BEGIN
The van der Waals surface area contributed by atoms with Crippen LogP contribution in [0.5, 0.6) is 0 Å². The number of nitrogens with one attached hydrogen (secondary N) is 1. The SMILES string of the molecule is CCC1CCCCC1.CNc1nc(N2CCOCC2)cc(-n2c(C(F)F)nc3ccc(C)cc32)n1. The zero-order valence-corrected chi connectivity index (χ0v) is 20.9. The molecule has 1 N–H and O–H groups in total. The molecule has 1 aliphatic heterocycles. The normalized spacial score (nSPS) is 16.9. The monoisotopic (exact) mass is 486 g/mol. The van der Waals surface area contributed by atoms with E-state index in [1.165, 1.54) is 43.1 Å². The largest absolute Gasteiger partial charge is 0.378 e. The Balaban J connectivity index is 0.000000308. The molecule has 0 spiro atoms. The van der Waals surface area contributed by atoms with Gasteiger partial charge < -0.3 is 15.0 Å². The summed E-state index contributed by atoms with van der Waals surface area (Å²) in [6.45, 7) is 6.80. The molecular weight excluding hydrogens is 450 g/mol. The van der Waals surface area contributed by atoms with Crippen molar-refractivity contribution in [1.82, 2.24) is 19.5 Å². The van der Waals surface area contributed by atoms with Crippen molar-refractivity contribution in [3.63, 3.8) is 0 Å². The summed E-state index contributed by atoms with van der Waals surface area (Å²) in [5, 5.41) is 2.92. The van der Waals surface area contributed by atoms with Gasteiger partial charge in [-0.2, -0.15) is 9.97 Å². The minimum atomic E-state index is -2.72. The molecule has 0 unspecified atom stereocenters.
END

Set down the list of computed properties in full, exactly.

The van der Waals surface area contributed by atoms with Crippen LogP contribution in [0.5, 0.6) is 0 Å². The number of nitrogens with one attached hydrogen (secondary N) is 1. The SMILES string of the molecule is CCC1CCCCC1.CNc1nc(N2CCOCC2)cc(-n2c(C(F)F)nc3ccc(C)cc32)n1. The zero-order valence-corrected chi connectivity index (χ0v) is 20.9. The molecule has 1 N–H and O–H groups in total. The molecule has 1 aliphatic heterocycles. The normalized spacial score (nSPS) is 16.9. The monoisotopic (exact) mass is 486 g/mol. The van der Waals surface area contributed by atoms with E-state index in [1.165, 1.54) is 43.1 Å². The largest absolute Gasteiger partial charge is 0.378 e. The Balaban J connectivity index is 0.000000308. The molecule has 0 spiro atoms. The van der Waals surface area contributed by atoms with Gasteiger partial charge < -0.3 is 15.0 Å². The summed E-state index contributed by atoms with van der Waals surface area (Å²) in [6.45, 7) is 6.80. The molecular weight excluding hydrogens is 450 g/mol. The van der Waals surface area contributed by atoms with Crippen molar-refractivity contribution in [1.82, 2.24) is 19.5 Å². The van der Waals surface area contributed by atoms with Crippen molar-refractivity contribution in [3.63, 3.8) is 0 Å². The summed E-state index contributed by atoms with van der Waals surface area (Å²) in [5, 5.41) is 2.92. The van der Waals surface area contributed by atoms with Gasteiger partial charge in [-0.2, -0.15) is 9.97 Å². The minimum atomic E-state index is -2.72. The molecule has 0 unspecified atom stereocenters.